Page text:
In another scenario, a European group is testing a manned fuel cell powered aircraft. The systems integration phase of the Fuel Cell Demonstrator Airplane research project, under way since 2003 at Boeing Research and Technology-Europe (BR&TE), was completed recently. Thorough systems integration testing is now under way in preparation for upcoming ground and flight testing.
The demonstrator uses a Proton Exchange Membrane (PEM) fuel cell/lithium-ion battery hybrid system to power an electric motor, which is coupled to a conventional propeller. The fuel cell provides all power for the cruise phase of flight. During takeoff and climb, the flight segment that requires the most power, the system draws on lightweight lithium-ion batteries.
Not surprisingly, the demonstrator aircraft is a lightweight vehicle — a Dimona motor glider, built by Diamond Aircraft Industries of Austria, which also performed major structural modifications to the aircraft. With a wing span of 16.3 meters (53.5 feet), the airplane will be able to cruise at approximately 100 kilometers per hour (62 miles per hour) using fuel cell-provided power.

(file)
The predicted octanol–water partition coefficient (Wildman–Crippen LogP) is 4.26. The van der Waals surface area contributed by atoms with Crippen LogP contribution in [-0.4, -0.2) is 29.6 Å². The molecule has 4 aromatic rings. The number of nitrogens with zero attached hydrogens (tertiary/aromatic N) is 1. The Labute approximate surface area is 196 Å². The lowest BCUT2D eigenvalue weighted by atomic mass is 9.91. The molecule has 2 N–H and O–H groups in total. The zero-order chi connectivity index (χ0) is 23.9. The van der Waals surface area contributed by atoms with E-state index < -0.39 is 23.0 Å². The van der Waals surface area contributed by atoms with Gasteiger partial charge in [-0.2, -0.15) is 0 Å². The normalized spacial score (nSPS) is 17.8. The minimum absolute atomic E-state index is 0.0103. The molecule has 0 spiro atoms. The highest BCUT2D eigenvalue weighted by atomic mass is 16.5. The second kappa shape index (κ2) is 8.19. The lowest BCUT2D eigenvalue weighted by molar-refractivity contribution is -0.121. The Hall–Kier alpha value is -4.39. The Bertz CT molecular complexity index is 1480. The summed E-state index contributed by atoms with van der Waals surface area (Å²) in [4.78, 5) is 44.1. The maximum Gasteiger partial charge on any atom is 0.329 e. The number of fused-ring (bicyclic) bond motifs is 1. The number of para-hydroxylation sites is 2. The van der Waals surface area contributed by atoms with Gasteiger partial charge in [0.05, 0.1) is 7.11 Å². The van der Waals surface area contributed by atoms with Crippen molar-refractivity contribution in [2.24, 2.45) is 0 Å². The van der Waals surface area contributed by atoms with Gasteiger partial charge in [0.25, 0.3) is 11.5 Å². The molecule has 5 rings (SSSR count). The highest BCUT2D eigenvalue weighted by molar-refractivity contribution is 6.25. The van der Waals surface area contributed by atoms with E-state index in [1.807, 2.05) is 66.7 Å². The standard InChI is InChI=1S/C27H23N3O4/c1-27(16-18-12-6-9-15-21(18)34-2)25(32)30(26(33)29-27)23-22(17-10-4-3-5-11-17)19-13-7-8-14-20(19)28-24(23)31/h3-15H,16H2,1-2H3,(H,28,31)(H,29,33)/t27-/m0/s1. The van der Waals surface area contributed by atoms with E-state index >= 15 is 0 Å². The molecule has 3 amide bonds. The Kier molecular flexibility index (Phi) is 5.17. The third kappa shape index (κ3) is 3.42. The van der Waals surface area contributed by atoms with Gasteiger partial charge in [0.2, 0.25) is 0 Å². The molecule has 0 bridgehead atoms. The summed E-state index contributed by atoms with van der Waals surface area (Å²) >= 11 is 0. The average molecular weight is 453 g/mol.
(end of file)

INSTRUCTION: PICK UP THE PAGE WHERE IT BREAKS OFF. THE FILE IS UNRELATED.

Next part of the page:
Flight tests, which have been planned to take place in Spain, will demonstrate for the first time that a manned airplane can maintain a straight level flight with fuel cells as the only power source. The Madrid-based avionics group Aerlyper performed airframe modifications, as well as the mounting and wiring of all components; SAFT France designed and assembled the auxiliary batteries and the backup battery; Air Liquide Spain performed the detailed design and assembly of the onboard fuel system and the refueling station; the Electronic Engineering Division of the Polytechnic University of Madrid (School of Industrial Engineering) collaborated in the design and construction of the power management and distribution box; post-integration bench testing is being conducted in a facility that belongs to the Polytechnic University of Madrid (INSIA); and SENASA (Spain) will provide a test pilot and facilities for flight tests. Other suppliers for the Fuel Cell Demonstrator Airplane include UQM Technologies Inc. (United States), MT Propeller (Germany), Tecnicas Aeronauticas de Madrid (Spain), Ingenieria de Instrumentacion y Control (Spain), GORE (Germany), Indra (Spain) and Inventia (Spain).
High-Flyer from NASA